Innocence & Experience Part One

Apr 22nd, 2011 by Rabbi Simcha Weinberg in Holidays, Prayer
The Talmud describes the Children of Israel as hesitant to establish Hallel as an official part of our liturgy as long as Micha’s idol remained standing.  The most common explanation is that people did not want to sing the verse, “Their worshippers should be like them,” meaning, just as the idols cannot see, speak, hear, touch or move, so too, their worshippers should be stifled, as long as many Jews were worshipping idols. The Temple of Micah is said to have stood as long as the Mishkan.

I suspect that there is far more to Israel’s hesitation than a single verse, and that their hesitation is related less to Micah’s idol, than to his legendary origins. The Mideast describes how Moshe was haunted by the fact that God allowed the Egyptians to bury Jewish children alive in the buildings. “How can You allow this to go on?” he asked God. “all these children would have grown up to be evil!” God responded. Moshe wasn’t satisfied until God permitted and empowered him to remove one of the buried children, restore him to life and see what would happen. The baby Moshe pulled from the walls was Micah who worshipped idols even as Israel crossed the sea, and eventually erected his infamous temple right in the vicinity of the Mishkan, hiring Moshe’s grandson as the priest.

It’s difficult to know where to begin: 1) The same Moshe who is said to have looked into the future to confirm that no good would ever come from the Egyptian before he killed him, is described as bothered when God says that these babies would have grown up to be evil. 2) Moshe is obviously bothered by the issue of Free Choice, and how God can intervene and allow a child to be killed because he was destined to be evil. Did the child not have Free Choice?   Did God mean that the child would never have offspring who would be good? 3) Was it only the babies buried alive in the walls who would be evil? What about all the babies drowned in the Nile? 4) Did Moshe not rely on God, and believe that he could prove God’s predictions inaccurate? 5) Was Moshe being punished when Micah worshipped idols as they were crossing the sea? 6) Was Moshe’s grandson destined, without free choice, to become the priest in Micah’s temple?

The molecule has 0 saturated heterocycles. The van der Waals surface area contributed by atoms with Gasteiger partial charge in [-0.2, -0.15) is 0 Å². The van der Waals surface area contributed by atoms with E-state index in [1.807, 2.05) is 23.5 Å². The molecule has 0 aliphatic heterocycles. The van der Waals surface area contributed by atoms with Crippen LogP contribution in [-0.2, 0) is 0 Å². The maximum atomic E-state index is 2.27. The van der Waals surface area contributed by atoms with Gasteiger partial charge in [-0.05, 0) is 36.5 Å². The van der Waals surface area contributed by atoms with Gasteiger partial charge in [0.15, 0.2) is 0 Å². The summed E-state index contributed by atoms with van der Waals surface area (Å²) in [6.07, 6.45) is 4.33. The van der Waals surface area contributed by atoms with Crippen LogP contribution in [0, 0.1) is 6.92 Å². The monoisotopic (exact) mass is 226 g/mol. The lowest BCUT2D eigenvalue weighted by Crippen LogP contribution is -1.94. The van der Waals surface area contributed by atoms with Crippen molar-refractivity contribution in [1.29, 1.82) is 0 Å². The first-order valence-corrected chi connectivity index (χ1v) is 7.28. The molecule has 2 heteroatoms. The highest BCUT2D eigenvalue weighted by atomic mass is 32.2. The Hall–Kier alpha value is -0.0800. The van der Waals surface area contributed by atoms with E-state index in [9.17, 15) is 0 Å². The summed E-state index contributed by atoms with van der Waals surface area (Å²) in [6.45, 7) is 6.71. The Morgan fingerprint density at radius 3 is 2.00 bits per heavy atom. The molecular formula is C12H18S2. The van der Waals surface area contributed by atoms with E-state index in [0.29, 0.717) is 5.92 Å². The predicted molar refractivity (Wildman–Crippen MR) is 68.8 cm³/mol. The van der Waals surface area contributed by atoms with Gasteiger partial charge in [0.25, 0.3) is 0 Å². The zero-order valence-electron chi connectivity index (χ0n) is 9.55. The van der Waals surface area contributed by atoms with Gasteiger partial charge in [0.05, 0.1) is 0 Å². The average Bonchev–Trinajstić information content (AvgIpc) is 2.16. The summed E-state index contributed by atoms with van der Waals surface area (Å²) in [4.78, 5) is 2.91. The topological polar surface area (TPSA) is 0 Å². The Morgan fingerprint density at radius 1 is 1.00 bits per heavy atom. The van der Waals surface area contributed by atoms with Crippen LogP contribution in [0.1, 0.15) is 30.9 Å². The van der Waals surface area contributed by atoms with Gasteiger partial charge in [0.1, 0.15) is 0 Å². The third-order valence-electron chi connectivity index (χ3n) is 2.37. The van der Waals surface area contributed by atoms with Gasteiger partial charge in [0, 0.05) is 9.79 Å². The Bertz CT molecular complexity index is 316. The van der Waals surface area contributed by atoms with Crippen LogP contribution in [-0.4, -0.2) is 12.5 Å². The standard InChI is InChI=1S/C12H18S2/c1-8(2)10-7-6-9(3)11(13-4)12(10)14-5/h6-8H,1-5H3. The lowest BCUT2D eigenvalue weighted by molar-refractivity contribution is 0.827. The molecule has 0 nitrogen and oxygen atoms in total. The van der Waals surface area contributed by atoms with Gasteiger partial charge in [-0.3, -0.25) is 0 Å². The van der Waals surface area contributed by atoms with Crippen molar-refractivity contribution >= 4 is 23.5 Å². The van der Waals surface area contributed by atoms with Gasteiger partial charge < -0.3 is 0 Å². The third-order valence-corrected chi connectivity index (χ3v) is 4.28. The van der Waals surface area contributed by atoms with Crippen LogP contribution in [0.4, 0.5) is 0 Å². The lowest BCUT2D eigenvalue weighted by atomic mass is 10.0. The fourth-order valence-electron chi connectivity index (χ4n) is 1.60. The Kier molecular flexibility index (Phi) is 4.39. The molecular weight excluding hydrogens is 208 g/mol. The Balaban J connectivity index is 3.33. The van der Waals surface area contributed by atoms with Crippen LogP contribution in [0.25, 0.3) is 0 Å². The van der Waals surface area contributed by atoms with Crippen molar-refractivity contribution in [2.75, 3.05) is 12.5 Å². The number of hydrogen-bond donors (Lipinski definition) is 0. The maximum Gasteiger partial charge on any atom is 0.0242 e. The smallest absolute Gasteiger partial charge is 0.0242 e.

Are we to believe that when a child dies, it is possible that he was destined to be evil?

When did this conversation between God and Moses take place? Was it when Moshe was a young prince, explaining how Micah could be old enough to worship idols as they were crossing the sea? Was it after Moshe returned as an eighty year old man?

What happened after Micah was pulled from the wall and brought back to life? Was he returned to his parents? Did he remember what happened? Did other people know? Did they come clamoring for Moshe to pull their children from the walls? Did Micah grow up as a “special child,” the Harry Potter of his generation? Was there a lesson in all this for Israel? For us?

Is it somewhere in this story that we will find the issue that caused Israel to hesitate to make Hallel more official?

Author Info:
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